An ichthyosaur fossil of the Jurassic period, Dinosaurland Fossil Museum, Lyme Regis, Dorset, England
© Christopher Jones/Alam
Celebrating a young girl's age-old discovery
When 12-year-old Mary Anning uncovered the complete skeleton of a fish-like creature near her home on England's southern coast in 1811, extinction was a shaky idea in science. Fossils were nothing new—everything dies and leaves remains, after all. But could an entire species really die off? Were more of these 17-foot sea monsters lurking in the depths of the English Channel?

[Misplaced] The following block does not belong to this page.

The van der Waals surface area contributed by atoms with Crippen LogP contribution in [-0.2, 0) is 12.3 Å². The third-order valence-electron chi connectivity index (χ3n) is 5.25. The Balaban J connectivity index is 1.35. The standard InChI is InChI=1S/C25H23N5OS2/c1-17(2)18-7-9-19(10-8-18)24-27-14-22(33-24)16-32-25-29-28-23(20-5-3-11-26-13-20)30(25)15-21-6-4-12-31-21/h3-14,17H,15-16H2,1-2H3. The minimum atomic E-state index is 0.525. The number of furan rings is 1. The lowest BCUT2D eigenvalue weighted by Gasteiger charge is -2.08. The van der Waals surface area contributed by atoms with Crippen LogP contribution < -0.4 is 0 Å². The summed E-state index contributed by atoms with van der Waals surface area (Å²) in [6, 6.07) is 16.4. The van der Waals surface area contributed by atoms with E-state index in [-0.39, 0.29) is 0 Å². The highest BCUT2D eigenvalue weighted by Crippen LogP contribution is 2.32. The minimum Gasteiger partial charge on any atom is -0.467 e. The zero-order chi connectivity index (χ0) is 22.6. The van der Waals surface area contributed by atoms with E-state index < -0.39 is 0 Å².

The fact that ichthyosaurs like this went extinct 90 million years ago seems obvious today (which, by the way, is National Fossil Day). But though such definite answers were still only suspicions during Mary Anning's lifetime, she persisted with paleontology. Her prolific fossil discoveries fueled both public interest and scientific understanding. Anning later discovered the plesiosaur at age 24 and the first-known pterodactyl skeleton found outside Germany at 27. Though she died young at 47, largely denied recognition as a woman in Victorian society, her influence endures like the fossils that fascinated her.